Thursday, March 5, 2009

Irish Create Helpline Over Mad Cow fears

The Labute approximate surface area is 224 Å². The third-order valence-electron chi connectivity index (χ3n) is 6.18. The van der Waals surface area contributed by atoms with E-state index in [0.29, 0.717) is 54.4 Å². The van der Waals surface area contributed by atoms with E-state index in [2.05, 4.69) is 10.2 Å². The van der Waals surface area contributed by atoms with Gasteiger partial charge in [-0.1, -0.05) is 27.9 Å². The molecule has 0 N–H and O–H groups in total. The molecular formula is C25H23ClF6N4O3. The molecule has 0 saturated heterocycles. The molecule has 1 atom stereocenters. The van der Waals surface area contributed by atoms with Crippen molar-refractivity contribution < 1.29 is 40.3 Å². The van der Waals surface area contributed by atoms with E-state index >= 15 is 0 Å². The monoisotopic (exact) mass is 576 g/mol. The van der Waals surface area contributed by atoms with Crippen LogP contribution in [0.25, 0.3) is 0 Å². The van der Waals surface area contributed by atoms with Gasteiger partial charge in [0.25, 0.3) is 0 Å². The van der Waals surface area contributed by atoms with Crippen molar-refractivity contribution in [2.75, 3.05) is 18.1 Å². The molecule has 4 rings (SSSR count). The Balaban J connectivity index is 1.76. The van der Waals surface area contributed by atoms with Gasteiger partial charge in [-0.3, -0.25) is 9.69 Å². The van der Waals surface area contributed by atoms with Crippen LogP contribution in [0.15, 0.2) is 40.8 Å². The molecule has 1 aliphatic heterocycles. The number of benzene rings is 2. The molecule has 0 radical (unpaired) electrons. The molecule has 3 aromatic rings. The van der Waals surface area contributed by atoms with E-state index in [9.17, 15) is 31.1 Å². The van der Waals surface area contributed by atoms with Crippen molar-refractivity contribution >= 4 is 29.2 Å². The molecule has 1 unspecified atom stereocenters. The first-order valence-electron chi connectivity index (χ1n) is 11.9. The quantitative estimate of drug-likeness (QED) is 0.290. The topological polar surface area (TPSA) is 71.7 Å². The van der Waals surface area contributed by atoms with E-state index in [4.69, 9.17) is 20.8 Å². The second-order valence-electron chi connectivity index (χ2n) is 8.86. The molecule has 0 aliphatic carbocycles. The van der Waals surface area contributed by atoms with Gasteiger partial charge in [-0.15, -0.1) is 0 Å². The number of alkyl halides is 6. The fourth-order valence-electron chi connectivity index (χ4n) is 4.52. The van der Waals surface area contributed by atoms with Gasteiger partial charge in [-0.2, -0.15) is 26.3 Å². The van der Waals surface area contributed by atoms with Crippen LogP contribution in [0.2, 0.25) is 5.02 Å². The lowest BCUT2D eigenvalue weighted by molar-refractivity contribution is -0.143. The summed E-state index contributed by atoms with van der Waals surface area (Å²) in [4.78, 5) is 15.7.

IRELAND - THE DISCOVERY that a haemophiliac who died in Britain last year had evidence of variant CJD or vCJD infection has led to just over 30 people ringing a helpline specifically set up to respond to the issue. The helpline was aimed at people who had received UK-derived plasma products or had concerns about blood products they received. Two information meetings were held in Dublin and Cork at the weekend to further allay concerns and were attended by a handful of people. It emerged two weeks ago that the elderly man, who did not die from vCJD, was infected from a UK plasma-derived product known as Factor VIII. Haemophilia and related bleeding disorders are caused by a lack of clotting factors and are treated by products containing clotting factor concentrate such as Factor VIII. Since the late 1990s, Ireland has been using a synthetic clotting concentrate. On hearing the details of the man’s death, the National Haemophilia director Dr Barry White and the Irish Haemophilia Society’s Brian O’Mahony wrote to the 50 Irish patients who had received UK plasma-derived products to inform them of developments. Only two of those had received a product that was subsequently identified as being at risk of vCJD. Thousands of people in the UK have received products where some of the donors developed vCJD, but none of the recipients have developed symptoms. There have been 167 cases of vCJD in the UK and four in Ireland since the link between eating infected meat and a new variant of CJD was made in the mid-1990s. Some nine people who died of vCJD in the UK had donated blood for the manufacture of clotting factor concentrates.

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